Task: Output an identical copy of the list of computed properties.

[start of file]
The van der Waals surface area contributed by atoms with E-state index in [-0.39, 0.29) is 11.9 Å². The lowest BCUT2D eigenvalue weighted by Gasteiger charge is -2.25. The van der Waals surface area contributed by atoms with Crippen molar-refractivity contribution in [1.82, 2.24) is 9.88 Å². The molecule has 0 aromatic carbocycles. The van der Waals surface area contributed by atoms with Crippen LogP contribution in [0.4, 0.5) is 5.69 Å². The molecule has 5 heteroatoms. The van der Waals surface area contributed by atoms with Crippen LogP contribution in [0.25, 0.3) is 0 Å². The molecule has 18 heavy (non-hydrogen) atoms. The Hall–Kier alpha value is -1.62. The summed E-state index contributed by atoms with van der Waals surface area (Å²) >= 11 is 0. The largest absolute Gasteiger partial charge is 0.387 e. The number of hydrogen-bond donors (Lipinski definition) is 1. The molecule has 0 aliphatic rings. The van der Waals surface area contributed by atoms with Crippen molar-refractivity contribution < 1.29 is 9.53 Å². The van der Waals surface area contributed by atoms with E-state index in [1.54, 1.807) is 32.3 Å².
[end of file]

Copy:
The van der Waals surface area contributed by atoms with E-state index in [-0.39, 0.29) is 11.9 Å². The lowest BCUT2D eigenvalue weighted by Gasteiger charge is -2.25. The van der Waals surface area contributed by atoms with Crippen molar-refractivity contribution in [1.82, 2.24) is 9.88 Å². The molecule has 0 aromatic carbocycles. The van der Waals surface area contributed by atoms with Crippen LogP contribution in [0.4, 0.5) is 5.69 Å². The molecule has 5 heteroatoms. The van der Waals surface area contributed by atoms with Crippen LogP contribution in [0.25, 0.3) is 0 Å². The molecule has 18 heavy (non-hydrogen) atoms. The Hall–Kier alpha value is -1.62. The summed E-state index contributed by atoms with van der Waals surface area (Å²) >= 11 is 0. The largest absolute Gasteiger partial charge is 0.387 e. The number of hydrogen-bond donors (Lipinski definition) is 1. The molecule has 0 aliphatic rings. The van der Waals surface area contributed by atoms with Crippen molar-refractivity contribution < 1.29 is 9.53 Å². The van der Waals surface area contributed by atoms with E-state index in [1.54, 1.807) is 32.3 Å².